Operation D.B.E. with Newfoundland Crime Writer Helen C. Escott

On Sunday, June 4th we welcomed Newfoundland’s bestselling award-winning author, queen of suspense, and crime thriller extraordinaire Helen C. Escott to our Operation D.B.E. event.

Helen C. Escott is Newfoundland’s premier crime-thriller author

The store manager, Sue, began with a quick introduction and then jumped right into an interrogation of Helen, with some insightful questions about her one-woman crime spree including:

  • What started you down the road to being an author?
  • Why do you write fiction crime thrillers and not true crime?
  • Do you fall down rabbit holes while doing research?
  • If one of your books became a movie, who would you like to see playing your characters?
  • Where do you get your ideas from and how do you plot your murders?
  • Do you think you are on a government watch list based on your Google Search History?
  • From start to finish, how long does it take you to finish a book?
  • Do you have another novel in the works?
Helen combines her first-hand police experience and her superb storytelling skills to keep readers on the edge of their seats in each of her novels

Helen was quite the prolific speaker and I’m sure we could have talked about her books for hours. Some of the highlights we discussed are as follows:

Helen feels that being a writer is similar to being a singer or a painter, it’s a skill you’re born with. She always remembers writing and filling notebooks with short stories and poems. In her teens, she figured out that being an author does not pay the mortgage, and that she needed a real job, so she went into media. After 10 years in radio and TV, she joined the Royal Canadian Mounted Police as a communication strategist. It wasn’t until she retired that she realized her 14-year-old dream of becoming an author, however, she feels that all of her earlier experience was the perfect storm of careers to becoming a better writer.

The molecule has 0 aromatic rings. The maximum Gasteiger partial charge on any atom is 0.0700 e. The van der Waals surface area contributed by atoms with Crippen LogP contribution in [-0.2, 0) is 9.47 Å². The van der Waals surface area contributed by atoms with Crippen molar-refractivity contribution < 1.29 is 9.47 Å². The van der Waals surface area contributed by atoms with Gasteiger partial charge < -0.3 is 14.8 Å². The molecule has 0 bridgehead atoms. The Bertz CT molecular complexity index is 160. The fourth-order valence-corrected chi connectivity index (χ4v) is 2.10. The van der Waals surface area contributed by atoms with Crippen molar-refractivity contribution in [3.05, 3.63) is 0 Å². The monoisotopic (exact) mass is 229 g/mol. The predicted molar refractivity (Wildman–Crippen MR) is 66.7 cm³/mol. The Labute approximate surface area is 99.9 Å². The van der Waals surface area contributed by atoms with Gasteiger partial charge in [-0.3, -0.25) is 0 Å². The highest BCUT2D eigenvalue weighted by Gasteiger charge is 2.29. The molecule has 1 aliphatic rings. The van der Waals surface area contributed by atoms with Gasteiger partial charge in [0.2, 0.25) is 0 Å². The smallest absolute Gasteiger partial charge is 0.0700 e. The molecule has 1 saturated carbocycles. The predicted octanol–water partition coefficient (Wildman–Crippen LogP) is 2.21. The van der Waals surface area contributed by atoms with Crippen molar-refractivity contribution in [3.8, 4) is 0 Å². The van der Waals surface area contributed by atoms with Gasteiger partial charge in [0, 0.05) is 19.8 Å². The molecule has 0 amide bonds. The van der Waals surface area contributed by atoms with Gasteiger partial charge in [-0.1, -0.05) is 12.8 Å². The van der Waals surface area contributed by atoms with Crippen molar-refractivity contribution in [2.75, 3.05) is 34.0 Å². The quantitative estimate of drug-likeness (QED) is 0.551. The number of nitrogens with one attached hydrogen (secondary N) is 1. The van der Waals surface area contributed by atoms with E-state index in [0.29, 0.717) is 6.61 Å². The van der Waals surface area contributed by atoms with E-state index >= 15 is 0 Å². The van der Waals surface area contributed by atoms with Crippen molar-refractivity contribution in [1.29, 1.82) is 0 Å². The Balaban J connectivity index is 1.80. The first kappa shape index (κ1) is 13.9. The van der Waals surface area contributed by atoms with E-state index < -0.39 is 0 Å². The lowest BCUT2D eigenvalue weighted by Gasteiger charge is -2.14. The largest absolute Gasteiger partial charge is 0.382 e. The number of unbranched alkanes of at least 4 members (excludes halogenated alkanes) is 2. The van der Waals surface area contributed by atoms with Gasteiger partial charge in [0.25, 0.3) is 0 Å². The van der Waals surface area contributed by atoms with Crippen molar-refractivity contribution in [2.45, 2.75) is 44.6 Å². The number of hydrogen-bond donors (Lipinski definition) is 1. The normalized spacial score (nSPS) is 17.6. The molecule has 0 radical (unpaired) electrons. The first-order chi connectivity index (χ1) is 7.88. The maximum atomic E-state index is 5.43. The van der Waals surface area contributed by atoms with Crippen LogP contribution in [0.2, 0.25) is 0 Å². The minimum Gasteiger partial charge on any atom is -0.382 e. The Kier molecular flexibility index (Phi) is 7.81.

Helen says she spends a year thinking about a book and then a year writing it. She structures her time so that she has set writing times during the week, with no interruptions, except maybe to walk the dog.

All of Helen’s novels are based on true crime, but they are fiction. None of the crimes are made up or from her imagination, they come straight from the newspapers. As well, all her characters are based on real people or a combination of people. Helen loves writing and reading fiction. In saying that, she does plan to write a true crime book at some point.

Helen says that if any of her books become a movie, they must be filmed in Newfoundland, using local talent. The locations and the local dialect cannot be replicated anywhere else.

Helen explained that the building on the cover of Operation Masonic is the actual Masonic Temple in St. John’s which was decommissioned and that the current owners recently found another secret room. She also explained how difficult it was, as a woman, to do research on the Masons.

Helen then did a short reading from chapter 2 of her latest novel, Operation Masonic which can be seen on our Facebook page. Operation Masonic was shortlisted for the Atlantic- Published Book Award by the Atlantic Publishers Marketing Association. You can get the first chapter of Operation Masonic free when you sign up for her A Novel Idea Newsletter at

A statement made by Helen during our event piqued our curiosity. She said that each of the names in her Wormwood stories were a mystery or a secret in themselves. When we asked her to elaborate, this is what she said: for the Operation Wormwood Duology: Google the character’s name and try to uncover the hidden secrets in each chapter. For example: Nurse Agatha Catania – The patron saint of nurses is none other than St. Agatha of Sicily. Agatha was born in Catania, part of the Roman Province of Sicily. St. Agatha of Sicily has been the saint whom nurses look up to because of her noble acts and values. She embodies a kind of character that every nurse recognizes and hopes to embrace. At the same time, she is a symbol of hope for those who need reassurance, especially during hard times. Can you figure out where the following names came from? Sgt. Nicholas Myra, Dr. Luke Gillespie, Father Peter Cooke or Sister Mary Pius. We have the answers at the store.

For the finale of the event, we did 6 draws, one for each of her 5 Operation books and one for her book; In Search of Adventure: 70 Years of the Canadian Mounted Police in Newfoundland and Labrador, all donated by Helen.

Some of the comments from those who attended our event included:

  • Was a most entertaining afternoon!!! And of course, came home with a few new reads… of which one I was lucky enough to win!!! She’s a born storyteller!!! Sylvia Mannette
  • It was a great afternoon & so interesting.- Lynn Surette
  • I really enjoyed the afternoon with Helen! She is such a great storyteller!- Pat Teasdale
  • Thank you. Wonderful afternoon.- Diane Hill
  • Great visit… love the books so far.- Carolyn O’Malley

One Comment

  1. Very suspenseful afternoon!! Now I can’t wait to read Operation Wormwood & figure out the rest of the clues!!! Loved meeting Helen!

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